Dysfunctions of urination have long been known as a problem associated with diabetes, although the literature on the subject is limited. The neurogenic bladder is more commonly discussed in the literature as an issue related to such chronic conditions and diseases as spinal cord lesions, muscular dystrophy, and multiple sclerosis.

Also called cystopathy, the neurogenic bladder is considered a form of autonomic neuropathy. It begins with selective damage to autonomic afferent nerves, leaving motor function intact but impairing the sensation of bladder fullness and, therefore, resulting in decreased urinary frequency. As this neuropathy progresses, autonomic efferent nerves become involved, leading to incomplete bladder emptying, urinary dribbling, and overflow incontinence. This article will focus on the diagnosis and management of incontinence protection and diabetic supplies.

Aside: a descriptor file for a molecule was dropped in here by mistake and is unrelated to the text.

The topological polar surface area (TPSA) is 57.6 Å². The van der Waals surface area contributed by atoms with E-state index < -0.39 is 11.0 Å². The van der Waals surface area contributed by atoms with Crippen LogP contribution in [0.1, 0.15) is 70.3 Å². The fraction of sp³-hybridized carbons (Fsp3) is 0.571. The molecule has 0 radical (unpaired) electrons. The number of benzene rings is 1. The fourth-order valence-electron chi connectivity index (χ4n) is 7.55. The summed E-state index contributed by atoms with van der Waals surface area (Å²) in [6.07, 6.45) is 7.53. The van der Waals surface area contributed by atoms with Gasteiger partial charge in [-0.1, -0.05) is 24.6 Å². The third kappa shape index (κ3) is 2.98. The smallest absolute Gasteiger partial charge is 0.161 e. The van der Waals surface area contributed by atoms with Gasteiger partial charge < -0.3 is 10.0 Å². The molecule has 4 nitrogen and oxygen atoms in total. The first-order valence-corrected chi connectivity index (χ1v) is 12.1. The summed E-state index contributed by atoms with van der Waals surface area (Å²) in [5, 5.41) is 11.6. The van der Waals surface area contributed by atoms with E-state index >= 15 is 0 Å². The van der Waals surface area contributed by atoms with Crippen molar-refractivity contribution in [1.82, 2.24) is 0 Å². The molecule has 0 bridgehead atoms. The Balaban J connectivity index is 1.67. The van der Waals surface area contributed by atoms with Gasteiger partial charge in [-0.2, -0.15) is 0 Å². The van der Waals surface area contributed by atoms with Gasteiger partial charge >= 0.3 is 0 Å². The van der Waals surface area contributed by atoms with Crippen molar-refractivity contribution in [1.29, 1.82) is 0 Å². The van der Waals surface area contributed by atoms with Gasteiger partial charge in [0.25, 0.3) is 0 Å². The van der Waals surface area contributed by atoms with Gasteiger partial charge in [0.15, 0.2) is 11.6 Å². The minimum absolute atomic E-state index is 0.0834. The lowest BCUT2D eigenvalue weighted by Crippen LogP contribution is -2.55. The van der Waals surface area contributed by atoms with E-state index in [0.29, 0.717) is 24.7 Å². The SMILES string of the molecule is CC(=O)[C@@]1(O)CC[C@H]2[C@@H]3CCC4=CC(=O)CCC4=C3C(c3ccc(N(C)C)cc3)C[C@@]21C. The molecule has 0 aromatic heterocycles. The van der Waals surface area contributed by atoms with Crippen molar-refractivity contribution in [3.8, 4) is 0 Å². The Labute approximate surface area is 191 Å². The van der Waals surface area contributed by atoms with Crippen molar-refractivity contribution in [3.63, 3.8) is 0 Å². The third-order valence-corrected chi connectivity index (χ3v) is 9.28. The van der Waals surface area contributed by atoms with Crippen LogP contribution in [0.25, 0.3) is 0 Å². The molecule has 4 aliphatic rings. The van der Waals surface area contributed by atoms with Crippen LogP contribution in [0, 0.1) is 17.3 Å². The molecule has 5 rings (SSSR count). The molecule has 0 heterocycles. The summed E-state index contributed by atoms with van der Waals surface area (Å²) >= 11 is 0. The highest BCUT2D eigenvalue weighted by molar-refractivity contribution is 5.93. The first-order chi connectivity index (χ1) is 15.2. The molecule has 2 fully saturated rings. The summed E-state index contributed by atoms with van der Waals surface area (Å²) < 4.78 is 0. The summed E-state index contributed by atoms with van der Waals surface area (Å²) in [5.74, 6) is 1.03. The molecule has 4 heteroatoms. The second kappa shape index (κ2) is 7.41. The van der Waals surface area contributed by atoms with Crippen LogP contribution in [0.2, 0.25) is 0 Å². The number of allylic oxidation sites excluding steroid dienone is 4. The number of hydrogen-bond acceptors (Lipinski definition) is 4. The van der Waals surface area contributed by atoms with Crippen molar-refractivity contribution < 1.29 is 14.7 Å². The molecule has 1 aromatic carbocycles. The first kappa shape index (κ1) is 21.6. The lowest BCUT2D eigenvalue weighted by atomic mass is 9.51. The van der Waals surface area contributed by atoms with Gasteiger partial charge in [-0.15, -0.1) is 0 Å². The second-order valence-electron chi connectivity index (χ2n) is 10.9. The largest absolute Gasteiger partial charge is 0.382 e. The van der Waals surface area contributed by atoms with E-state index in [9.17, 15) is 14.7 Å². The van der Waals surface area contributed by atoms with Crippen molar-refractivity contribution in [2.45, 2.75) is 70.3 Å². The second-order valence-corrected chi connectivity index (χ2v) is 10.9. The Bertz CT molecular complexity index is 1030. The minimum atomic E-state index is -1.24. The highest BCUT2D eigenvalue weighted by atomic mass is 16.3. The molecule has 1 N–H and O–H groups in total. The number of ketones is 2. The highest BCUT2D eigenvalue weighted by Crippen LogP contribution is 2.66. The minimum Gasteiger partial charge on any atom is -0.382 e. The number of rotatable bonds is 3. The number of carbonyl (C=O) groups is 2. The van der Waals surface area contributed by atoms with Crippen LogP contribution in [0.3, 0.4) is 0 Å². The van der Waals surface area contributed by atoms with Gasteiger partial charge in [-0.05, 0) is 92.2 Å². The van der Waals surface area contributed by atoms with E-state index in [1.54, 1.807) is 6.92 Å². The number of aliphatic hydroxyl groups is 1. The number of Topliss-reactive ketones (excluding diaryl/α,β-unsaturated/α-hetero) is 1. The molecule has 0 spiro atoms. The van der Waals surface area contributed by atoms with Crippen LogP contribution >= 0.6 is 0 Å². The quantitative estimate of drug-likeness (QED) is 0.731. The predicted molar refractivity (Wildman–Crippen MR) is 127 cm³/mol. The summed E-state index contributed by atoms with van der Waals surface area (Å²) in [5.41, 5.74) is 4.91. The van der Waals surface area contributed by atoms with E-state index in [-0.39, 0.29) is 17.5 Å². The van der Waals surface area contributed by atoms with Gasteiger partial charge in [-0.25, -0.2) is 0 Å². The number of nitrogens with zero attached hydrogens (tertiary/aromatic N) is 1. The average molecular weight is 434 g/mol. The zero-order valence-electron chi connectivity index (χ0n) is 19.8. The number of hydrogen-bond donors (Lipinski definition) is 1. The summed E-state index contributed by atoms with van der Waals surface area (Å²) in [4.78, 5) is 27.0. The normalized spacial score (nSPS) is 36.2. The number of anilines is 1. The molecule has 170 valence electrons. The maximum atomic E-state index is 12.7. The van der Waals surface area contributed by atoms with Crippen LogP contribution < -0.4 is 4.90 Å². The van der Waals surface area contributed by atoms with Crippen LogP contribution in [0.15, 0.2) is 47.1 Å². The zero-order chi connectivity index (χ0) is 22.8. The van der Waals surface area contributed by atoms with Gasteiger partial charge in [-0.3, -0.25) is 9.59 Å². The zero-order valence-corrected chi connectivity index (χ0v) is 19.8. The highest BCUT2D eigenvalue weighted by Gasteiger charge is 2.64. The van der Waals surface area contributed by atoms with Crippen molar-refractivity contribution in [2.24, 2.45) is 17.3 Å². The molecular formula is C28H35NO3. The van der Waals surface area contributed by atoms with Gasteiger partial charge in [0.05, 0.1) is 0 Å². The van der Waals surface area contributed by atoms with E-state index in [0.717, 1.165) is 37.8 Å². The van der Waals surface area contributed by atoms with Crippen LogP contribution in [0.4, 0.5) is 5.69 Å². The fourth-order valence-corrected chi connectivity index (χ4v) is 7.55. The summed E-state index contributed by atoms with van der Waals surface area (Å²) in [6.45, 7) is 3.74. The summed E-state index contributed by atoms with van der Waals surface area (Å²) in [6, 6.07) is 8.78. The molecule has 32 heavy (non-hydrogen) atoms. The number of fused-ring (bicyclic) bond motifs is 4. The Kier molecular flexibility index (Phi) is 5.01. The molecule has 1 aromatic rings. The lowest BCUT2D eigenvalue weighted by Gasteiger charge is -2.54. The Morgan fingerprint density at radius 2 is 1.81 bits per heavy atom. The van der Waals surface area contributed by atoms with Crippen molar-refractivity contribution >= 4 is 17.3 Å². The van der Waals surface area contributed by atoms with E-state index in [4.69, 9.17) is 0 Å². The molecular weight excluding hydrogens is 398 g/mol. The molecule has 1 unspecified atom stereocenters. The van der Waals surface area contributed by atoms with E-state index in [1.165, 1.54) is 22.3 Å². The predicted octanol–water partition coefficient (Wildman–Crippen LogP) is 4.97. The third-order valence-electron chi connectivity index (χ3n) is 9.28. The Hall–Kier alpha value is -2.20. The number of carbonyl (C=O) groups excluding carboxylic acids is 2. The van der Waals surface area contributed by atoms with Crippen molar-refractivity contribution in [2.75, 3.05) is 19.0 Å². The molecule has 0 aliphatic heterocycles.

For people who have been diagnosed with diabetes for more than 8 years, add a urologist or urogynecologist to your medical team. Bladder dysfunction resulting from nerve damage (autonomic neuropathy) effects 40% to 80% of the diabetic population. You may not even know your bladder is not operating properly.

Get to Know Your Urinary System. The better you understand it the easier it will be for you to protect your urinary system. If you do not control your glucose levels with glucose supplements, the sugar may damage your urinary system which includes:

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